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Growing sales in your own backyard

By Toby Hone


I was chatting with a client a few weeks back and he was telling me how he was struggling to generate new leads and sales. His particular industry had been quite depressed overall with activity fairly quiet. I got to asking a few probing questions and, before suggesting any new avenues to take, I asked what existing communication channels he had in place for his existing clients and leads. After some excuses and explanations the answer was ‘None’.


This got me thinking about how often businesses forget their most valuable source of sales, their existing clients and leads. There are a number of reasons why this might be the case as outlined below:



Many people do not understand how to carry out communication activities and this fear of the technology associated with this activity can lead to them dismissing it. If you have a couple of hundred or even thousand clients, contacts and leads then it would be crazy to ignore them. Sending out an e-mail newsletter once a month, or every quarter helps not only keep your company and product in your clients’ and prospects’ minds, but helps build your credibility and your brand. If you have a new product or service, or have signed up a new supplier or client then let your contacts know. It is also often the case that a prospect or client has been meaning to get in touch, and your newsletter can be the perfect reminder.


Doing it wrong

I often receive e-mails from people that just are simply doing it wrong. They either attach a file that is 3Mb in size, copy two hundred people on the e-mail, make the body of the text too long, use service providers that do not follow best- practice and in some cases even break the law. Rather do it right than waste time and energy on doing it poorly. You can end up getting your IP address blocked, your website listed for spamming and ultimately negatively affecting the rest of your business.


There are plenty of platforms that enable companies to create newsletters for outbound e-mail and SMS campaigns. Although the initial learning curve of what and how to do, can be daunting, it is well worth it through being able to regularly communicate with your clients and prospects. If you simply do not have the time to learn or manage, then outsource it to a company which can do it for you. By utilising either a platform to send messages yourself, or by using a reputable company to do this for you, you can drastically improve the effectiveness of outbound communications, automating subscription options and unsubscribes, creating targeted messages for different people who are at a different stages of their client life with you.


Not understanding your sales cycle

All too often the art of taking a prospect through a sales cycle is ignored. It is easy to assume that someone either wants your product or service, or not. However, this ignores a wide variety of factors. Perhaps the prospect needs your product but either doesn’t have budget, is tied into an existing contract or simply does not understand what you offer. By regularly communicating with prospects, this is an opportunity to explain how your product or service can fix their ‘pains’, or explain key features that set you apart from the competition.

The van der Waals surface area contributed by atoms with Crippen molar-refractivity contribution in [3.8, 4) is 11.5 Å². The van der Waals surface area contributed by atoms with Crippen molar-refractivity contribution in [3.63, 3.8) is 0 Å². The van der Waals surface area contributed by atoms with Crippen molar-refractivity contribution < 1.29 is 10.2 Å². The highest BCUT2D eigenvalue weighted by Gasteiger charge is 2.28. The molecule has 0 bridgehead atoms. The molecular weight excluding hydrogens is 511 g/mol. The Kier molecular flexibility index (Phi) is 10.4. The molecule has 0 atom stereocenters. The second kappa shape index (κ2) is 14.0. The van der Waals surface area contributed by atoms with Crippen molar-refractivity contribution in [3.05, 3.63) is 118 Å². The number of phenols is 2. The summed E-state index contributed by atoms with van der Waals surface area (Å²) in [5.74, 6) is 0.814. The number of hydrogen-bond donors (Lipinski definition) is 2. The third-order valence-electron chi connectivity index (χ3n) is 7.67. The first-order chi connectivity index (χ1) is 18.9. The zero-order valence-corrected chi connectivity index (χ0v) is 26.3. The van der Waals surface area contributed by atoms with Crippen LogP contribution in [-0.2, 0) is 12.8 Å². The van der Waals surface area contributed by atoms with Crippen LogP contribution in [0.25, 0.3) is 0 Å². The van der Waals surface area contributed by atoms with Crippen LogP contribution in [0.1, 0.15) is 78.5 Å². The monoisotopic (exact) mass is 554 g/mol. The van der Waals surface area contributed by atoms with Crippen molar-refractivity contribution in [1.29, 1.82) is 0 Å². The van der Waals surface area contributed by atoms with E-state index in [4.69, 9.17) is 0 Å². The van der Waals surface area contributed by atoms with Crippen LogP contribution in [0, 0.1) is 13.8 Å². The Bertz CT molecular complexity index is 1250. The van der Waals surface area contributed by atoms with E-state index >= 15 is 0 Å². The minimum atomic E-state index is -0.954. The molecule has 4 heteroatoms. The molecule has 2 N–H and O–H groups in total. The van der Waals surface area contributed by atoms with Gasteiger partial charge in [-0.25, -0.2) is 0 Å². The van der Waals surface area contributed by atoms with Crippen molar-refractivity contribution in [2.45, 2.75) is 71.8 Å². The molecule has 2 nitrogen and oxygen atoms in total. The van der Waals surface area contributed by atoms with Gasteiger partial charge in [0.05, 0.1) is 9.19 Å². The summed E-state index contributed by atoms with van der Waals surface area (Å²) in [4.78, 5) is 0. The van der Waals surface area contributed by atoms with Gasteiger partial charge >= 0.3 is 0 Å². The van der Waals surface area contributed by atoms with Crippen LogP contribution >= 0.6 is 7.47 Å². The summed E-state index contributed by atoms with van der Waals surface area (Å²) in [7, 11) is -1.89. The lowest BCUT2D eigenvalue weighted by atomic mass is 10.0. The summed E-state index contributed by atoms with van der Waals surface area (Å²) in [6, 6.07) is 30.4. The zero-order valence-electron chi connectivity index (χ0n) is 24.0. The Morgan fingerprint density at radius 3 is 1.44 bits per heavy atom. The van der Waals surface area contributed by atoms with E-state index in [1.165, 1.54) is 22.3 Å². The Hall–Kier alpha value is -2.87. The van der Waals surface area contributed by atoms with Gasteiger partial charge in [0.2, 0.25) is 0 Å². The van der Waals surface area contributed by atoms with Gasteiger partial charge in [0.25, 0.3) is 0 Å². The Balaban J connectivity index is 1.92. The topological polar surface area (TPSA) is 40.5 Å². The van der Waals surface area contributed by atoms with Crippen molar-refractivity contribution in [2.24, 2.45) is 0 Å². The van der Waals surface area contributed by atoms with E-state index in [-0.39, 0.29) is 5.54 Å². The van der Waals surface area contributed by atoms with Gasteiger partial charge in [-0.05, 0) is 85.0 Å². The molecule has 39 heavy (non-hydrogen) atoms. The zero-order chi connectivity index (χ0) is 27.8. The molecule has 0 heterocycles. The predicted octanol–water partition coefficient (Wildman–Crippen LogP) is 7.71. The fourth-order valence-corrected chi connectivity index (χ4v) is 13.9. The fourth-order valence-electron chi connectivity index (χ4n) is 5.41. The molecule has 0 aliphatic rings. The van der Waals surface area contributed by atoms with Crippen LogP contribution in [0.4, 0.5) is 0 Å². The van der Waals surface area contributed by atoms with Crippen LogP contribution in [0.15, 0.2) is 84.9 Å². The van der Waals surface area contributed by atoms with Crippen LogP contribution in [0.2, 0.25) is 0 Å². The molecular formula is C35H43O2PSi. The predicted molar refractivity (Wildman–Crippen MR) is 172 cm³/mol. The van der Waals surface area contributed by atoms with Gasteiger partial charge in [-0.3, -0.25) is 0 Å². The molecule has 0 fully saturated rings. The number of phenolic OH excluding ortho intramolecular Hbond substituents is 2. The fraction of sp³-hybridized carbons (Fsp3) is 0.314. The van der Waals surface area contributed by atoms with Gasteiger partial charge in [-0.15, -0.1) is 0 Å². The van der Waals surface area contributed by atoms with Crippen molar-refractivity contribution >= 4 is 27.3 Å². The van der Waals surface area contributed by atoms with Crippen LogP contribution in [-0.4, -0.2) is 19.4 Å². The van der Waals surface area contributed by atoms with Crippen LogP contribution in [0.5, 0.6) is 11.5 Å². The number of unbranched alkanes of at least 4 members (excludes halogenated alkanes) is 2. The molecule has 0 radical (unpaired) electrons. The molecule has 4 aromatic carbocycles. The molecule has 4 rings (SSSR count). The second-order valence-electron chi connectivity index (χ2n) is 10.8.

Keep it short and sweet. It is often tempting to cram as much information into a newsletter as possible. However, this can bore people, or lose your key selling points amongst the reams of letters, words and images. People do not have the time to wade through endless technical jargon so get to the point. You have seven seconds to get your message across – so make it count!



One aspect of e-mail communication which makes it powerful and successful is the ability to test. You can test different subject lines, e-mail designs, layouts, send times and dates. This ability to test means you can ensure you improve your delivery rates, opens, reads and click-through rates. By knowing what works you can ensure you do more of it, and this will ultimately lead to better results.


The point of communicating with your existing clients and prospects is not to bombard them with sales talk or hardline pitches, rather it should be to gently remind them of why they first contacted you, and how your products and services can help them. It is also an opportunity to show your creative side. I know many businesses and people who are very successful at generating sales activity from ‘mundane’ newsletters by offering something new. A unique competition, refer-a-friend rewards, allowing advertising space on their newsletters, giving rewards for feedback, giving results of surveys completed, giving industry news and so many more. The key is to start with what you have. After all, what better place to grow your sales than starting in your own backyard.

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